China’s outbound direct investment reached $129.83 billion in 2018, up 4.2 percent year-on-year, while foreign direct investment (FDI) in China hit a record high of $134.97 billion amid government efforts to improve its business environment, according to the latest statistics released by the Ministry of Commerce on Wednesday.
The outbound investment fell behind inbound investment for the first time since 2015.
China’s investment overseas has been affected by the rise of unilateralism and protectionism as well as the strengthened review of foreign funds in some countries, according to the ministry.
From a regional perspective, in 2018, China made non-financial direct investment of $15.64 billion in 56 countries along the “Belt and Road” initiative, an increase of 8.9 percent year-on-year. The amount accounted for 13 percent of China’s total foreign investment in the year.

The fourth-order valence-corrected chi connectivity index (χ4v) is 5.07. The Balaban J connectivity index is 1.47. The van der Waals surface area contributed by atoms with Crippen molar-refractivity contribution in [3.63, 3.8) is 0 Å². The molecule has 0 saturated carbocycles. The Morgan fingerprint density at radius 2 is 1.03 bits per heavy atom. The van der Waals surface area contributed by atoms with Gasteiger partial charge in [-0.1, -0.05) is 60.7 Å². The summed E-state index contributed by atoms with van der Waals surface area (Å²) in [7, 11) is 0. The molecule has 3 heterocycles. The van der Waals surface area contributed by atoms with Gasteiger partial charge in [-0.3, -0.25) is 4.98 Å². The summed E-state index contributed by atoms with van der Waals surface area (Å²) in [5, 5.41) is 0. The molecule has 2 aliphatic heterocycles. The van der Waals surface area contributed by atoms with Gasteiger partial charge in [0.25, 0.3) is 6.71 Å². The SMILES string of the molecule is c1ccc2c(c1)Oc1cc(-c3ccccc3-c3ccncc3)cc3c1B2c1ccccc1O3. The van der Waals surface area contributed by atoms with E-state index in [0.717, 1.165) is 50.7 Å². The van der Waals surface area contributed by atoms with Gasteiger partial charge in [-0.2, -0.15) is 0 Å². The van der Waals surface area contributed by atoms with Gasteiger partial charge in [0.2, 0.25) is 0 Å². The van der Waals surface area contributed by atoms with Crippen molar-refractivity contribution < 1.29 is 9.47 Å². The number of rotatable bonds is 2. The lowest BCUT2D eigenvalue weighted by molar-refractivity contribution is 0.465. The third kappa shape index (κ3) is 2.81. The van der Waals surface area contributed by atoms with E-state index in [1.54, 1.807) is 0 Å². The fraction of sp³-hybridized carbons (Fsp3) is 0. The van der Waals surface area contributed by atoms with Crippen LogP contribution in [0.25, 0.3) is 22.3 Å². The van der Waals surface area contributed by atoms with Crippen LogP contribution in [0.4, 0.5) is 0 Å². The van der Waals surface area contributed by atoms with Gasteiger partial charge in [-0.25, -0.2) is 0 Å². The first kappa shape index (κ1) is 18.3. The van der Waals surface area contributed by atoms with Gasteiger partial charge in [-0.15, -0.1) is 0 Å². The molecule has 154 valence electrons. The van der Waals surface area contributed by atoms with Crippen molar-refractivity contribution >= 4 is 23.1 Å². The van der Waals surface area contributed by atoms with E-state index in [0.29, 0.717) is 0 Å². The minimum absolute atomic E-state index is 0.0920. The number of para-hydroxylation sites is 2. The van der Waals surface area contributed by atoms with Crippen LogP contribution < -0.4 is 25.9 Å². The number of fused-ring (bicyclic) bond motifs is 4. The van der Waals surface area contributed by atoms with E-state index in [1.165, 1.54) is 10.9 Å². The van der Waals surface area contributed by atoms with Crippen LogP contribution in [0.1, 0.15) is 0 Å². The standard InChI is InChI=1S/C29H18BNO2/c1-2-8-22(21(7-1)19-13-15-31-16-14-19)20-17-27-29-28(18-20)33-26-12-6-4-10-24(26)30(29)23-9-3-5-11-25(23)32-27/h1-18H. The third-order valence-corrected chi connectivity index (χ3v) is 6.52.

Chinese enterprises completed a total of 405 mergers and acquisitions overseas in 2018, an increase of more than 60 from the previous year, but the actual amount invested decreased by more than $26 billion.
Last year, private enterprises have gradually become the main force behind China’s investment overseas, making a total investment of $55.42 billion, or 57.4 percent of China’s total.
The ministry said efforts will be made this year to jointly improve the business environment in countries hosting Chinese investments as well as strengthen risk prevention and response mechanisms.